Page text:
Horace. The Works of Horace. Vol. II. Smart, Christopher, translator. Philadelphia: J. Whetham, 1836.
There are some, whose genius invents nothing but new kinds of pastry. To waste one's care upon one thing, is by no means sufficient; just as if any person should use all his endeavors for this only, that the wine be not bad; quite careless what oil he pours upon his fish. If you set out Massic[*](Pliny advises, that all the best Campanian wines should be exposed night and day to the sun, moon, rain, and winds.) wine in fair weather, should there be any thing thick in it, it will be attenuated by the nocturnal air, and the smell unfriendly to the nerves will go off: but, if filtrated through linen, it will lose its entire flavor. He, who skillfully mixes the Surrentine. wine with Falernian lees, collects the sediment with a pigeon's egg: because the yelk sinks to the bottom, rolling down with it all the heterogeneous parts. You may rouse the jaded toper with roasted shrimps and African cockles; for lettuce after wine floats upon the soured stomach: by ham preferably, and by sausages, it craves to be restored to its appetite: nay, it will prefer every thing which is brought smoking hot from the nasty eating-houses. It is worth while to be acquainted with the two kinds of sauce. The simple consists of sweet oil; which it will be proper to mix with rich wine and pickle, but with no other pickle than that by which the Byzantine jar has been tainted. When this, mingled with shredded herbs, has boiled, and sprinkled with Corycian saffron, has stood, you shall over and above add what the pressed berry of the Venafran olive yields. The Tiburtian yield to the Picenian apples in juice, though they excel in look. The Venusian grape is proper for [preserving in] pots. The Albanian you had better harden in the smoke. I am found to be the first that served up this grape with apples in neat little side-plates, to be the first [likewise that served up] wine-lees and herring-brine, and white pepper finely mixed with black salt. It is an enormous fault to bestow three thousand sesterces on the fish-market, and then to cramp the roving fishes in a narrow dish. It causes a great nausea in the stomach, if even the slave touches the cup with greasy hands, while he licks up snacks, or if offensive grime has adhered to the ancient goblet. In trays, in mats, in sawdust, [that are so] cheap, what great expense can there be? But, if they are neglected, it is a heinous shame. What, should you sweep Mosaic pavements with a dirty broom made of palm, and throw Tyrian carpets over the unwashed furniture of your couch! forgetting, that by how much less care and expense these things are attended, so much the more justly may [the want of them] be censured, than of those things which can not be obtained but at the tables of the rich?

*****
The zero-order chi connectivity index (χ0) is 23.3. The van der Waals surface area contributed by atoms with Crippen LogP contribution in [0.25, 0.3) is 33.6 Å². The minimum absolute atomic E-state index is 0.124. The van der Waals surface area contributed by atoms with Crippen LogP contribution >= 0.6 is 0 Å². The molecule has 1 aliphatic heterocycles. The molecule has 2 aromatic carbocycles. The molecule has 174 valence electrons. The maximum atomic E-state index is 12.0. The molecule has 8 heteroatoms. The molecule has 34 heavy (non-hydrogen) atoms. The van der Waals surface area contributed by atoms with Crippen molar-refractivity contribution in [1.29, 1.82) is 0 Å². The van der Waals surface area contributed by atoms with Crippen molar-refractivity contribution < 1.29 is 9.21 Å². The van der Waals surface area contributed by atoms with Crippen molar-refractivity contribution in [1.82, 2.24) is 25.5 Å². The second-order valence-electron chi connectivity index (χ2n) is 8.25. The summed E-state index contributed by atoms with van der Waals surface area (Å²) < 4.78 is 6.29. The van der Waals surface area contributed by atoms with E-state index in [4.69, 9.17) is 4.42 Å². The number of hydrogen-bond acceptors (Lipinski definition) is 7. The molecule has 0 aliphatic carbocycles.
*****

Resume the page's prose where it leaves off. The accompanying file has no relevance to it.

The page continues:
Learned Catius, entreated by our friendship and the gods, remember to introduce me to an audience [with this great man], whenever you shall go to him. For, though by your memory you relate every thing to me, yet as a relater you can not delight me in so high a degree. Add to this the countenance and deportment of the man; whom you, happy in having seen, do not much regard, because it has been your lot: but I have no small solicitude, that I may approach the distant fountain-heads, and imbibe the precepts of [such] a blessed life.